"The Jack-Knife Man" (1920)

Produced by King Vidor Productions
Distributed by First National Exhibitors Circuit, Inc.
Released on August 16, 1920.
Based on the novel "The Jack Knife Man" by Ellis Parker Butler (New York)
The exterior scenes were shot around the river district of Stockton, CA., and in the mining town of Murphy, CA., as well as in Muscatine, IA, where Butler's novel is set.

Cast: Fred Turner, Harry Todd, Willis Marks, James Corrigan, Charles
Arling, Irene Yaeger, Carol Marshall, Mrs. George Hernandez Claire
McDowell, Bobby Kelso, Florence Vidor, and Lillian Leighton


"The Jack-Knife Man" resembles a Griffith picture. A lonely old man, Peter Lane, a former river boat captain, lives alone on a barge. One night during a raging storm, a very ill young woman and her infant son, Buddy, seek shelter on his barge. When she dies, Peter is left with the young boy.

To amuse the child Peter carves animals from wood, and they soon come to love one another. Eventually the town's orphans' aid society comes to the conclusion that the old riverboat captain is not a suitable guardian for the young boy. When the local sheriff takes the child away from the old man, Widow Potter comes to the rescue and assumes custody of the child.

The old man's talent with a jackknife is recognized when a wealthy Easterner notices the toys that the old man lovingly crafts. The Easterner takes them to New York, and Peter receives a large order for his carved toys. On his way to prosperity the old man rehabilitates himself. Then a friend of the captain, Boogie, a hobo, realizes that young Buddy is his son.

The Director

King Wallis Vidor became a prominent director with his spectacular film, "The Big Parade," in 1925. Of the 20 feature films he directed in the preceding six years, only 10 are known to survive. One of them is "The Jack-Knife Man."

The film received mixed reviews:
Variety, August 6, 1920, " The picturization of Ellis Parker Butler's story, 'The Jack Knife Man,' is one of those tales that you take extreme delight in reading, but which, somehow, isn't quite the same when visualized. "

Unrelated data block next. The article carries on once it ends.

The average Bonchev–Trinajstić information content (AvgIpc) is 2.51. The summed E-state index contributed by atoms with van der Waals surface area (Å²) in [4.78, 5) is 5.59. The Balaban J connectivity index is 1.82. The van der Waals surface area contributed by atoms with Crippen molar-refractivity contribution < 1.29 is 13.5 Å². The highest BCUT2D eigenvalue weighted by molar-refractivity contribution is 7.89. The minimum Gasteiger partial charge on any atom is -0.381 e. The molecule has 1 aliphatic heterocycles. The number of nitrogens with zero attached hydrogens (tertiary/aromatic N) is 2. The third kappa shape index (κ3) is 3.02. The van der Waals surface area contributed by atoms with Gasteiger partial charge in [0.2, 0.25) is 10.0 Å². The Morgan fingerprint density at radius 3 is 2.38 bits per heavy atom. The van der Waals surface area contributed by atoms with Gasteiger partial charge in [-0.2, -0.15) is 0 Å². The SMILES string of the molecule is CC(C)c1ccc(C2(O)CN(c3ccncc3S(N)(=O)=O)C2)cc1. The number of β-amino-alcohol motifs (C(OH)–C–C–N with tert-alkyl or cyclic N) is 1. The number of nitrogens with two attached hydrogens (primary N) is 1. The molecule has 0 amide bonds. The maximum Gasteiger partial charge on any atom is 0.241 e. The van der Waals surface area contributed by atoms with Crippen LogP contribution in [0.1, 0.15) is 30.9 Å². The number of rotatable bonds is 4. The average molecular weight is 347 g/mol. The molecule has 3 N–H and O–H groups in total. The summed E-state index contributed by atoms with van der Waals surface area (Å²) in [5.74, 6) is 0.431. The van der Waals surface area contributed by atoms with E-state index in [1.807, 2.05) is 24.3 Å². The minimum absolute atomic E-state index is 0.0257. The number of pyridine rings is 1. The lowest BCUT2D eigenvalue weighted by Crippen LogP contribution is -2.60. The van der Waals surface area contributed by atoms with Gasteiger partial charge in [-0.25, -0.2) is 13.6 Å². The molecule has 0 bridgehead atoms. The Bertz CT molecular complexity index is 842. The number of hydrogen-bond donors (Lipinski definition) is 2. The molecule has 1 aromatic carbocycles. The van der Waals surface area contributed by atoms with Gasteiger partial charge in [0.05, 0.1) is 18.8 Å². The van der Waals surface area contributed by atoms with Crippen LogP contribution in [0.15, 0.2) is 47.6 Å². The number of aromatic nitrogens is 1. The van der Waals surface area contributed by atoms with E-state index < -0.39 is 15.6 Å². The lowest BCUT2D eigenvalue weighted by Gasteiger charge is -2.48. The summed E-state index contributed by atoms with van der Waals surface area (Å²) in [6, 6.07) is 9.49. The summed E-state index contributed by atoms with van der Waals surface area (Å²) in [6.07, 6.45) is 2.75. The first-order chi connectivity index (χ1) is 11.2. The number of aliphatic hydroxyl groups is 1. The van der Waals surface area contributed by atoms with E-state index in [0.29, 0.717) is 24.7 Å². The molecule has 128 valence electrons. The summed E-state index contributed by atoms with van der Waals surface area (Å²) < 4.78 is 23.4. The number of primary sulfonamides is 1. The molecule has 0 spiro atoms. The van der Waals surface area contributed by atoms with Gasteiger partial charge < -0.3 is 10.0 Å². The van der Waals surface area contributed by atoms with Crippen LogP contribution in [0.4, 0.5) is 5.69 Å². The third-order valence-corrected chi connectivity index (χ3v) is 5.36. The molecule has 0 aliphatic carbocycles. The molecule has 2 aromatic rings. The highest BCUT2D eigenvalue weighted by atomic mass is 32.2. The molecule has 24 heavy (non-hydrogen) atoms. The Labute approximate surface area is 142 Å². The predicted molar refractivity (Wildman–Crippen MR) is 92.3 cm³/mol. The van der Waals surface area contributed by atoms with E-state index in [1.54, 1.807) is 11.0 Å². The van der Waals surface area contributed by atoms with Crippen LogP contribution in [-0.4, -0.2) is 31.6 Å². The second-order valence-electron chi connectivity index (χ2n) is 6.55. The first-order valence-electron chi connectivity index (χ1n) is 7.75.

Harrison's Reports, August 7, 1920, " Not big, but human. It is a picture in which the acts and thoughts of the characters appeal deeply to the nobler emotions. "

King Vidor dropped out of school at the age of sixteen and entered the movie business as a ticket taker in a storefront nickelodeon in Galveston. A hurricane in 1913 became the subject for his first film with a borrowed homemade camera. On the day of his marriage to Florence Arno they set out for New York to enter the film producing business. When his film producing aspirations went up in smoke, they set out for the West Coast. With the assistance of an old Texas friend, Florence Vidor obtained a position with Vitagraph, and King obtained a job in nearby " Inceville " as a prop boy, script clerk and a bit actor. He eventually was hired as a writer in Universal's shorts department, and later his opportunity to direct came in 1918 from a former Salt Lake City juvenile court judge. Vidor had written scripts based upon the judge's remedial "Boy's City." After receiving backing from the people who had backed the judge's films, he made additional films in 1919.

Vidor's first full-length feature film was "The Turn In The Road" in 1919, a Christian Scientist tract financed by a group of doctors and dentists who formed the Brentwood Film Corporation. They also financed the next three features which starred Florence Vidor, and they both included a young lady, ZaSu Pitts, whom King Vidor had met on a street car.

In 1920 he began making films for the newly formed First National, and in that same year, they released "The Jack-Knife Man."

The Players

The AFI catalog lists "The Jack-Knife Man" as Bobby Kelso's only feature film appearance. Fred Turner, who was also billed as Fred A., F.A., and Frank, appeared in his first feature film in 1914. After appearing in about 37 feature films, he had has last screen credit in 1922. He had a role in "Intolerance" cast as Mae Marsh's father in the Modern Story.

copyright 2001 by John DeBartolo. All rights reserved.

Return to "Rare and Obscure Films" page